Benefits of benevolence

The value of student volunteerism

Photo provided by Health Sciences Centre Winnipeg

The benefits of volunteerism are virtually infinite. Whether you are interested in advancing your employment opportunities, building a network, or making an impact in your community, there are plenty of reasons for you to exercise your altruistic side.

And there is a myriad of media in which you can practice your compassion.

For Lisa Reed, University of Manitoba human nutritional sciences student and long-term volunteer, it was at the Children’s Hospital.

“What are you interested in? What are you passionate about? Find that and work with it. If you want to work at a hospital, that’s great. If you like working with animals, work with animals,” Reed said.

“I was looking for volunteer opportunities and I ended up seeing a poster or something at the university. I applied, and they gave me a call and placed me where they felt I’d be a good fit, which happened to be the Children’s Hospital in-patient playroom.”

Reed’s job is to play with the kids at the hospital and keep them entertained – though the parents also appreciate a listening ear.

“I think the most rewarding part for me is seeing kids smile and have fun, even in a stressful situation,” said Reed.

“No matter how stressed you think you are with a paper and a midterm and other assignments, you can’t be stressed when you’re at the Children’s Hospital. What the families are going through is a gazillion times more stressful than what you’re enduring as a student. It really puts things in perspective.”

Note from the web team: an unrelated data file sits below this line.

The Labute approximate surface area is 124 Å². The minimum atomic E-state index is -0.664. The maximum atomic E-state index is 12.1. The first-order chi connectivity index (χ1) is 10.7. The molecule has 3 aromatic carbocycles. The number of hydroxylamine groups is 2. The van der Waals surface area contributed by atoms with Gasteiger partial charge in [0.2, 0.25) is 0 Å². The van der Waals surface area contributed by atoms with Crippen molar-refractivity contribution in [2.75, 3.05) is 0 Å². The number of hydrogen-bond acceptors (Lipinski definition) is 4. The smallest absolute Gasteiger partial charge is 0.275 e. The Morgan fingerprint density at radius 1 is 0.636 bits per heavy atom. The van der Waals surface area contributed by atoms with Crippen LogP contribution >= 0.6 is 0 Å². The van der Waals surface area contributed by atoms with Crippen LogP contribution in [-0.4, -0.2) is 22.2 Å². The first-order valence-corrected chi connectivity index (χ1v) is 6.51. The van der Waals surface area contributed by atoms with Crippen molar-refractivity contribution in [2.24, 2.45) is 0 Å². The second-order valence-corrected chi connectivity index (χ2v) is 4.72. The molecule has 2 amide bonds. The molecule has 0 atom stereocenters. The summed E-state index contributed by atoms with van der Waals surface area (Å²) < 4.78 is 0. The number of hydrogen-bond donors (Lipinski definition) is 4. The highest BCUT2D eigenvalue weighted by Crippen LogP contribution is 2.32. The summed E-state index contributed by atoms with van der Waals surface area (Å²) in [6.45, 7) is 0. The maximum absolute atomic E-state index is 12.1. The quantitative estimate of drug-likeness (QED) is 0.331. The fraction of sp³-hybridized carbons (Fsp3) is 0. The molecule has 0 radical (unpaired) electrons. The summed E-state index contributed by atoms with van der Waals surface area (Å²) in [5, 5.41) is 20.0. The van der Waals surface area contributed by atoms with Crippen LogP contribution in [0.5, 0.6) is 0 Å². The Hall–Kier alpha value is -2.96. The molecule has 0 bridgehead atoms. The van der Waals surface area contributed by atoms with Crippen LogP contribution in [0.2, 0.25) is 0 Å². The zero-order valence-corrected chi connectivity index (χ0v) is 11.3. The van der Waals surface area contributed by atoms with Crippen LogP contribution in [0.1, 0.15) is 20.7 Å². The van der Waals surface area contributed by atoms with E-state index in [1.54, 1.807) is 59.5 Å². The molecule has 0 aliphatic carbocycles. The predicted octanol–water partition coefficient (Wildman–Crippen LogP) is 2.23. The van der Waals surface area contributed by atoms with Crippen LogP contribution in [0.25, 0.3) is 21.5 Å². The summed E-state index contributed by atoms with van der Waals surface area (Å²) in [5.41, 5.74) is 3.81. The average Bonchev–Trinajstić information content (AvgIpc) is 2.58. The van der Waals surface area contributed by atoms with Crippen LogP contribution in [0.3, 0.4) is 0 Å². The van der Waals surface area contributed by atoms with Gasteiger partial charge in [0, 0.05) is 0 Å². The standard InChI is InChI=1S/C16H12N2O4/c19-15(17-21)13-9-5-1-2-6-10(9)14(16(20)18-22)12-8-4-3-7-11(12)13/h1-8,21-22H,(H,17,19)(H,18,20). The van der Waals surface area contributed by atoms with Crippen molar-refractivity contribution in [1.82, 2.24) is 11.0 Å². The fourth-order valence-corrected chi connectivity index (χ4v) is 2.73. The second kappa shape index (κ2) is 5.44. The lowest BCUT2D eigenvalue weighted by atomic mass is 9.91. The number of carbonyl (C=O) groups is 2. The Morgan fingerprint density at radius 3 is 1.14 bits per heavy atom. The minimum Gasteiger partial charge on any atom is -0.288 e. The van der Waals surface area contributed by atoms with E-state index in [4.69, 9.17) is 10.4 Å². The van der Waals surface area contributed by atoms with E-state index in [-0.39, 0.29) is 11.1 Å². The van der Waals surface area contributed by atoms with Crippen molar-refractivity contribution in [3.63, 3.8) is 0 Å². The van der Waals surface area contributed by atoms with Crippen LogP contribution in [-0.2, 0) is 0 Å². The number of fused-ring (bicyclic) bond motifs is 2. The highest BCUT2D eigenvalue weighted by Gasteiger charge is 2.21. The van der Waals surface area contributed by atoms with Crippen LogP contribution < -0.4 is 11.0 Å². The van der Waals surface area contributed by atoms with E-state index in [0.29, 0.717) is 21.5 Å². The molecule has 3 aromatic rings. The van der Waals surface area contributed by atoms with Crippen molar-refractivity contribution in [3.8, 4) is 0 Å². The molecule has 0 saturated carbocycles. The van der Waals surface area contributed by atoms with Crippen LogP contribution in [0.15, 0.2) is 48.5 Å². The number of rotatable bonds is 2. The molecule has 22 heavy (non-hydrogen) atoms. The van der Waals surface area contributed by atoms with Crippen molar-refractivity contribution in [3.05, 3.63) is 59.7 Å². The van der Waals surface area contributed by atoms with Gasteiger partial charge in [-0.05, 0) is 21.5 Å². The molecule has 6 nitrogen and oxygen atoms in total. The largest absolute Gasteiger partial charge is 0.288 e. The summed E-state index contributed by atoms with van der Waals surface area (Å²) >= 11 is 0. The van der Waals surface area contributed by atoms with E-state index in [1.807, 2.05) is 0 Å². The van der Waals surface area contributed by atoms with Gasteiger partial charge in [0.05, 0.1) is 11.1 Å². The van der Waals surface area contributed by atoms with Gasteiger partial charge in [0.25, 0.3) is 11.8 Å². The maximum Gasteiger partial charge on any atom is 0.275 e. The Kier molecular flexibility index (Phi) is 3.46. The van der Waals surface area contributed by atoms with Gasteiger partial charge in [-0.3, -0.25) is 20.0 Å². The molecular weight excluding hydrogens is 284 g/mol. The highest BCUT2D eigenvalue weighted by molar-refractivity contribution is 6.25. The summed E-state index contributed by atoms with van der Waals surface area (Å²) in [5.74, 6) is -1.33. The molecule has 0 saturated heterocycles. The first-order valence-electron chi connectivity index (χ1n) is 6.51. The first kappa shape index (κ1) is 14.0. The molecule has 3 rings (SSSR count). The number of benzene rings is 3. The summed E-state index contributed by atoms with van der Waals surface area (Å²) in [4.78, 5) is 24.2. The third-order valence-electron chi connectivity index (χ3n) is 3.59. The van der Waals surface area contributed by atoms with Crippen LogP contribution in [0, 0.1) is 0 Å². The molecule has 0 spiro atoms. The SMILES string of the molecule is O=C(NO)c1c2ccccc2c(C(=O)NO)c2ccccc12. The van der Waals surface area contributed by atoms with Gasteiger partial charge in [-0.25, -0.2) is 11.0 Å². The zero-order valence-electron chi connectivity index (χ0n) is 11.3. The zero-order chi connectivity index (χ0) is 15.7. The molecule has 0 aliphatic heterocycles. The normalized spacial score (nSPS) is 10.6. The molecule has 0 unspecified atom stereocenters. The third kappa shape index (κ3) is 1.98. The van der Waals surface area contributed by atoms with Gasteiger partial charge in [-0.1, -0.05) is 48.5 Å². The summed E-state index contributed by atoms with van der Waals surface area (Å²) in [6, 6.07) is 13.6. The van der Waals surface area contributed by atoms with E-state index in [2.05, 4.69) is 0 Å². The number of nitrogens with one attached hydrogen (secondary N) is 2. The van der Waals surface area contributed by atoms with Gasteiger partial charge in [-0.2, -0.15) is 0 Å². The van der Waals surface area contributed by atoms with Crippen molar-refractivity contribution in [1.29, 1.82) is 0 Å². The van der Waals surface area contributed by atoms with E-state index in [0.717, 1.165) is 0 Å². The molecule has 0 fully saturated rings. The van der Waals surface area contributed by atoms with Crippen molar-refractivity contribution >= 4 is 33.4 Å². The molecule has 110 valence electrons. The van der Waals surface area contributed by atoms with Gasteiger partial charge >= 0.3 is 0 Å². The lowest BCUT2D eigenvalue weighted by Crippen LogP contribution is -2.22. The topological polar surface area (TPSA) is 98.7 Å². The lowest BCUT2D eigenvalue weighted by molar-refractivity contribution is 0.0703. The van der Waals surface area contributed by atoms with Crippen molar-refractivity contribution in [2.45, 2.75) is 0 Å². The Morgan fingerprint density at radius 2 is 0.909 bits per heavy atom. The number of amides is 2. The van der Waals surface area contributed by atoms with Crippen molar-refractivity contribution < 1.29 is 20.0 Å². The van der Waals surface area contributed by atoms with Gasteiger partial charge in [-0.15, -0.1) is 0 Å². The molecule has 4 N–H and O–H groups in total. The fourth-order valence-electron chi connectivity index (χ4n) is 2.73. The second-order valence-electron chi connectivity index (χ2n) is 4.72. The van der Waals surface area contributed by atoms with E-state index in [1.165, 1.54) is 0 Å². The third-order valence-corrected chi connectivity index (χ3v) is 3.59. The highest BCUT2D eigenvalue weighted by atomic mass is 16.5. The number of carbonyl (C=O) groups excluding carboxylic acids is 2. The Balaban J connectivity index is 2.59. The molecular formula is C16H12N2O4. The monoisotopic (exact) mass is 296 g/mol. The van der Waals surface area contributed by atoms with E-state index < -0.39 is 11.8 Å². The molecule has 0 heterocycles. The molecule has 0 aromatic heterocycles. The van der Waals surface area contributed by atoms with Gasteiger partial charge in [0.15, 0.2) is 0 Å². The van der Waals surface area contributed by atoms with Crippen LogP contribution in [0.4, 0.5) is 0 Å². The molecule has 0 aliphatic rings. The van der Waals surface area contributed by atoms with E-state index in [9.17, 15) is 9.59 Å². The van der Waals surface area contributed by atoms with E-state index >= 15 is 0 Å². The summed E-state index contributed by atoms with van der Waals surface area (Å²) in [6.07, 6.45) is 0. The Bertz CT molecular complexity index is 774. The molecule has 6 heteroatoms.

While volunteerism is advantageous for all involved, it has benefits that serve students particularly well.

“I think a lot of people would say that the biggest benefit of volunteering is that it looks good on a resume and that it is good to have that kind of experience,” said Reed, who has volunteered at the Children’s Hospital for two and a half years.

“And it helps if you have volunteered somewhere for a while. Consider it to be a commitment. Don’t just try it out for a week. Don’t go into it thinking you can just quit. I think that the commitment is important, stick with it.”

But the benefits of volunteering go beyond having something to add to your resume.

“Giving back to the community is a big benefit, too. You get real-world community experience that you wouldn’t get in a classroom and likely wouldn’t get at a job.”

In the classroom – and frankly in life – we have a tendency to think more about the self than about the things surrounding the self. We live in an individualistic society, where the focus is on getting ahead and not helping others get ahead.

Shifting our focus from an individualistic to more collectivist ideology has the potential to radically change our world, and we will all reap the benefits.